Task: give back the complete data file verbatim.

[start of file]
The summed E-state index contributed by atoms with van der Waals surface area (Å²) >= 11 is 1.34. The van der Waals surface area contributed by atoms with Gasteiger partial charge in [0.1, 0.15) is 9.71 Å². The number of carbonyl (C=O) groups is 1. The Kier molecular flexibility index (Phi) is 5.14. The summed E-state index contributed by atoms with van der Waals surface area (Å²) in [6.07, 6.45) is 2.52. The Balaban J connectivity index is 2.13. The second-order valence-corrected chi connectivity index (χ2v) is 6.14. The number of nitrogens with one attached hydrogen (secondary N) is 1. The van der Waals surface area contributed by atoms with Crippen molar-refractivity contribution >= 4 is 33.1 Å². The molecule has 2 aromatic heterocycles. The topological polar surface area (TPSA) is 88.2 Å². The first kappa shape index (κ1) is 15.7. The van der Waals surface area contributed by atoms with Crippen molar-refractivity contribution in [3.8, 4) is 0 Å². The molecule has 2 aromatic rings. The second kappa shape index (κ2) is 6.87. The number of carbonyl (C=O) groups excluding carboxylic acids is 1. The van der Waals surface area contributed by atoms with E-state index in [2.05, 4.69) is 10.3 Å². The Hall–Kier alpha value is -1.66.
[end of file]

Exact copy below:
The summed E-state index contributed by atoms with van der Waals surface area (Å²) >= 11 is 1.34. The van der Waals surface area contributed by atoms with Gasteiger partial charge in [0.1, 0.15) is 9.71 Å². The number of carbonyl (C=O) groups is 1. The Kier molecular flexibility index (Phi) is 5.14. The summed E-state index contributed by atoms with van der Waals surface area (Å²) in [6.07, 6.45) is 2.52. The Balaban J connectivity index is 2.13. The second-order valence-corrected chi connectivity index (χ2v) is 6.14. The number of nitrogens with one attached hydrogen (secondary N) is 1. The van der Waals surface area contributed by atoms with Crippen molar-refractivity contribution >= 4 is 33.1 Å². The molecule has 2 aromatic heterocycles. The topological polar surface area (TPSA) is 88.2 Å². The first kappa shape index (κ1) is 15.7. The van der Waals surface area contributed by atoms with Crippen molar-refractivity contribution in [3.8, 4) is 0 Å². The molecule has 2 aromatic rings. The second kappa shape index (κ2) is 6.87. The number of carbonyl (C=O) groups excluding carboxylic acids is 1. The van der Waals surface area contributed by atoms with E-state index in [2.05, 4.69) is 10.3 Å². The Hall–Kier alpha value is -1.66.